ME:   Really? How interesting.

VERY IMPORTANT VOLUNTEER LESSON

Putting together these snowflakes was a nightmare. I didn’t have enough time. The book buddies made some too so I had more than 27. The “fishing line” or whatever craft line I bought defied being tied. It was too slippery to stay knotted without tremendous effort. My carpal tunnel hands angrily protested this activity. And I felt I had to make sure the right wish went with the right snowflake. Have you seen how first-graders write? Not an easy code to crack. But, as the clock turned from 1:59AM to 2:00AM and I was still working on this to meet my shipping deadline……I realized this:

You don’t have to do a lot to make a difference.  Do what you can.

This project was too much for me. I should’ve asked for help on the back-end or done something smaller. I think this lesson holds true in any volunteer situation. But especially with our troops because little things mean a lot out there.

Glitter Kills  

After I was so happy to get that care package out the door, I happened to read glitter danger articles. I had visions of his platoon standing under these snowflakes while shiny bits of vulnerability floated down upon them. So I wrote and mentioned there may be some mess or glitter in this box. It was fine. And the funny part? Look how he hung them up. I laughed thinking about the extra work I had created for myself with those darn loops.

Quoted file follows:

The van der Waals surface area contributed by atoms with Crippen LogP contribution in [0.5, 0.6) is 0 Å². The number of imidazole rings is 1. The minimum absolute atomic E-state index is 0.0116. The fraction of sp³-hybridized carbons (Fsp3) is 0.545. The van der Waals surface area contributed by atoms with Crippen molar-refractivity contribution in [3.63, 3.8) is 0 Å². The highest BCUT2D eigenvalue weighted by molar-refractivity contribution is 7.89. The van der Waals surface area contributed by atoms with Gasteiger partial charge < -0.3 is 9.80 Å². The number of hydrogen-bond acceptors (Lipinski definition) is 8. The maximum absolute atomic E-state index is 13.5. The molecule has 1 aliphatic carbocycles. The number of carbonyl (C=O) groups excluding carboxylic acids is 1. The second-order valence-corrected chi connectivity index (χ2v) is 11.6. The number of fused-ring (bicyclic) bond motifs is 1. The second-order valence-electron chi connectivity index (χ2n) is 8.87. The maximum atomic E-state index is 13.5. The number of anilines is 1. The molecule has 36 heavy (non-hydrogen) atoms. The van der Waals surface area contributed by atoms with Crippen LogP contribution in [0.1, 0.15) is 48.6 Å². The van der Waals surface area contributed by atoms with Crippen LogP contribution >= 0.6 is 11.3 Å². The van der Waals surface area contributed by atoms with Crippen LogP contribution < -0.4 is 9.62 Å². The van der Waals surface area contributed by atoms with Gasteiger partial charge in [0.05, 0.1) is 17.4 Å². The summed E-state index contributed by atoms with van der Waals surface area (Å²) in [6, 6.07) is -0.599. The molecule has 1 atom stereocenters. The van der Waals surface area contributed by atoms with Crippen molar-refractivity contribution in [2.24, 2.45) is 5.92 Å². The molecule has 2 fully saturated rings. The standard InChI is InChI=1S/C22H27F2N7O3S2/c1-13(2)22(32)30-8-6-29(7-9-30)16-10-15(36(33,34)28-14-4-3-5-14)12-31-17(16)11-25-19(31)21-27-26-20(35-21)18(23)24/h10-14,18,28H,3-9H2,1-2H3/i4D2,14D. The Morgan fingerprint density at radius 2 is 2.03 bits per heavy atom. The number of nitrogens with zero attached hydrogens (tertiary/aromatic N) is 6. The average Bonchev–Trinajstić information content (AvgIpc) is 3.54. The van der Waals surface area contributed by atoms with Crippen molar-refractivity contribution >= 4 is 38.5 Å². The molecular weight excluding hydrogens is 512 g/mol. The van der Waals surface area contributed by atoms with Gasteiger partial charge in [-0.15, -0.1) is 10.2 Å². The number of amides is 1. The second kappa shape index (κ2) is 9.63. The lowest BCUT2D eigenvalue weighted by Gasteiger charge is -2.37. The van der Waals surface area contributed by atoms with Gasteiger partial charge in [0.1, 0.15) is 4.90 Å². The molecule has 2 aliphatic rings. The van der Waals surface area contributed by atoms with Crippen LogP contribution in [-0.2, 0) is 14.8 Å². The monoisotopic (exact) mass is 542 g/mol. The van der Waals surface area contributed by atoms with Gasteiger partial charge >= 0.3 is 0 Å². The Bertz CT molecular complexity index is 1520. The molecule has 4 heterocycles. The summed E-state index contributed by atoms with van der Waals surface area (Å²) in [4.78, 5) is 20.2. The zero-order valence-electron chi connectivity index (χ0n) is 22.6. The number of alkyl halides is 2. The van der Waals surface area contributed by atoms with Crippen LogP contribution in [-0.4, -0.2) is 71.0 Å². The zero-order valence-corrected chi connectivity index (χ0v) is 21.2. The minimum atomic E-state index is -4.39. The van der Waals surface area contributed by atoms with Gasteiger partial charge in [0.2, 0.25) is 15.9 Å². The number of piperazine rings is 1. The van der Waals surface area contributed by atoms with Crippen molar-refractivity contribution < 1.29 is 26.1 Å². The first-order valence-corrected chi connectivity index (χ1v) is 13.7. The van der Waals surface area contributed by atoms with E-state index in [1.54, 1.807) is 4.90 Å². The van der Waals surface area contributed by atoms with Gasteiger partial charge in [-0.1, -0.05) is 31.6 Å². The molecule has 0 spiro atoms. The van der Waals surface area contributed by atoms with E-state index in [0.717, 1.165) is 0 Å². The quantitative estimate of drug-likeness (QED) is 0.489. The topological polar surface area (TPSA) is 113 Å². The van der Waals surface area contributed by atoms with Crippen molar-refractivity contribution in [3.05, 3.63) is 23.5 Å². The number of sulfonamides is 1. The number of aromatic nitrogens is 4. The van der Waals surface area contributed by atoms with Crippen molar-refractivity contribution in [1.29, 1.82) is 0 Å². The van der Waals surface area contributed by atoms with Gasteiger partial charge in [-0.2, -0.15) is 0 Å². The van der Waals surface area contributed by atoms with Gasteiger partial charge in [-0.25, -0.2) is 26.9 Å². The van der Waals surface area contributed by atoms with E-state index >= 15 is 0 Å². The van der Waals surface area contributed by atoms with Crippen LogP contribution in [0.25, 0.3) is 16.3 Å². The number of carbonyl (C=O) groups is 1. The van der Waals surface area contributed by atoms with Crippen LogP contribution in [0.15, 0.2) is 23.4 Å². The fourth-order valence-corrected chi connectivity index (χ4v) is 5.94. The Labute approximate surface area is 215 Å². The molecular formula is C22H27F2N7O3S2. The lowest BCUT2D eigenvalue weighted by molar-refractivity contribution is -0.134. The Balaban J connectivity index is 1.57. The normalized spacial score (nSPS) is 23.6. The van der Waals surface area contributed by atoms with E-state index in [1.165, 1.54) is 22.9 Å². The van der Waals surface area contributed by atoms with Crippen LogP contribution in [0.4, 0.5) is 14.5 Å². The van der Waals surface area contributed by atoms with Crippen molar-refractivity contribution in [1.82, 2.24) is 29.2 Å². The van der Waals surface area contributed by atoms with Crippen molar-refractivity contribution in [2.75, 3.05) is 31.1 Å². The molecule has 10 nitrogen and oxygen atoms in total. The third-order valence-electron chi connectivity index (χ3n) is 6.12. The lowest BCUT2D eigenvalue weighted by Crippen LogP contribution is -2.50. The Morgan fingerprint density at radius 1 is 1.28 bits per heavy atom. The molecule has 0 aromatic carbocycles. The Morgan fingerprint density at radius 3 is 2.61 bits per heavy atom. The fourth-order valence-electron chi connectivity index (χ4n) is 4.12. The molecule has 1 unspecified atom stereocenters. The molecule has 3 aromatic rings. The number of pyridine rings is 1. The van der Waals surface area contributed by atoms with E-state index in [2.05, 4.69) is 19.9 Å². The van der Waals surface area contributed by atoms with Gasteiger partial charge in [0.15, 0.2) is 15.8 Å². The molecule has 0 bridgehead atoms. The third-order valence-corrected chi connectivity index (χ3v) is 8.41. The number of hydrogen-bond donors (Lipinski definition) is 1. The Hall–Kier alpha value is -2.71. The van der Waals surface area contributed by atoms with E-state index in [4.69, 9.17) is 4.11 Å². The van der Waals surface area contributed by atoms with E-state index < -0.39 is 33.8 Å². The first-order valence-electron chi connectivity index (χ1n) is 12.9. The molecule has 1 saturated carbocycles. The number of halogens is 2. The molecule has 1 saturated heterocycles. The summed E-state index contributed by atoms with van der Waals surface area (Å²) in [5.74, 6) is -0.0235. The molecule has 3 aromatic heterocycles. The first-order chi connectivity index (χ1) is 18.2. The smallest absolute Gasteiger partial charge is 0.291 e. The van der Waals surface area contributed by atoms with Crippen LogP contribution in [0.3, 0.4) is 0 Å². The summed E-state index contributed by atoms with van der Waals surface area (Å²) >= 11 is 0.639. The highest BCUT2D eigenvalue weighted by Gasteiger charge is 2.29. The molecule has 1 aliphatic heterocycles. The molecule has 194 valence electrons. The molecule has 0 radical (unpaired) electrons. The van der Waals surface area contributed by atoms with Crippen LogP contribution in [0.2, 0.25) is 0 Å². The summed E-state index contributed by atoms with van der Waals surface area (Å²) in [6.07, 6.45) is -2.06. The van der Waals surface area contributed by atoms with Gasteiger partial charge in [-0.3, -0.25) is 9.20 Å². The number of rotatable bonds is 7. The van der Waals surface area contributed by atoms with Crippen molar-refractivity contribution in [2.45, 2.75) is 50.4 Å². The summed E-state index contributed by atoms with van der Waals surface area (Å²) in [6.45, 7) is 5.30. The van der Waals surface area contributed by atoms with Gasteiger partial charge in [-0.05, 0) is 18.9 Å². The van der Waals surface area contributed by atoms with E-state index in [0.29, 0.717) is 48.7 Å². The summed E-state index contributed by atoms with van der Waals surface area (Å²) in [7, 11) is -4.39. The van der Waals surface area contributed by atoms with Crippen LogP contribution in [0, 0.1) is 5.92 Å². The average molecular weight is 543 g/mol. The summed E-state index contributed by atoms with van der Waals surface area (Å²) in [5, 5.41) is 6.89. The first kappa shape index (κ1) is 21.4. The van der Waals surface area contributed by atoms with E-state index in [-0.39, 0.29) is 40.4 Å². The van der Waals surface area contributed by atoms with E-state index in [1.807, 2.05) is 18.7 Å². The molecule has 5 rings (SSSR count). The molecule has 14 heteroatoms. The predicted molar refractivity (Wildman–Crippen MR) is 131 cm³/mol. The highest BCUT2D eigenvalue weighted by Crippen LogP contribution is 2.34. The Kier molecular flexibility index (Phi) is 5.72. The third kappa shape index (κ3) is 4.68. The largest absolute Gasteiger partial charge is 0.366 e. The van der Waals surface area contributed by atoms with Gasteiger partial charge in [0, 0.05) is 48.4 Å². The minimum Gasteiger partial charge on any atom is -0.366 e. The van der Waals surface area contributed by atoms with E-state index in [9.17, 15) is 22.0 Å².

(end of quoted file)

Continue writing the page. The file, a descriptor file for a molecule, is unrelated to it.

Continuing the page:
Snowflake Wishes my daughter's 1st grade class made for my adopted soldier

(photo cropped for privacy and security)

In the end, he appreciated that the class did something thoughtful and kind for him. That’s all that mattered. And even though the first-graders were the ones in school, I’m the one that learned the biggest lesson: do what you can.

© Gina left the mall, 2012 

Even The Storms Are Beige

sandstorm

sandstorm (Photo credit: bzo)

my marineMy Marine in the desert was tired of beige. The sand was beige. The tents, trucks, uniforms, even the storms, while tremendous to witness, were beige. When I asked him what he was missing, he said: color. Especially the green of nature. For a minute I thought about sending him a handful of grass and some fall leaves. Instead, I sent him 25 postcards of Central Park all at once (15 arrived on one day. The rest over the next year) He hung them up in his tent so they would be the first thing he saw every morning. I laughed at how excited he was to get them. He reminded me not to take the little things for granted. In fact, he asked me to notice and appreciate them for him. I promised I would. But every day is busy and after a while I noticed that I kept forgetting to notice. I felt bad about this unkept promise to a man I never met.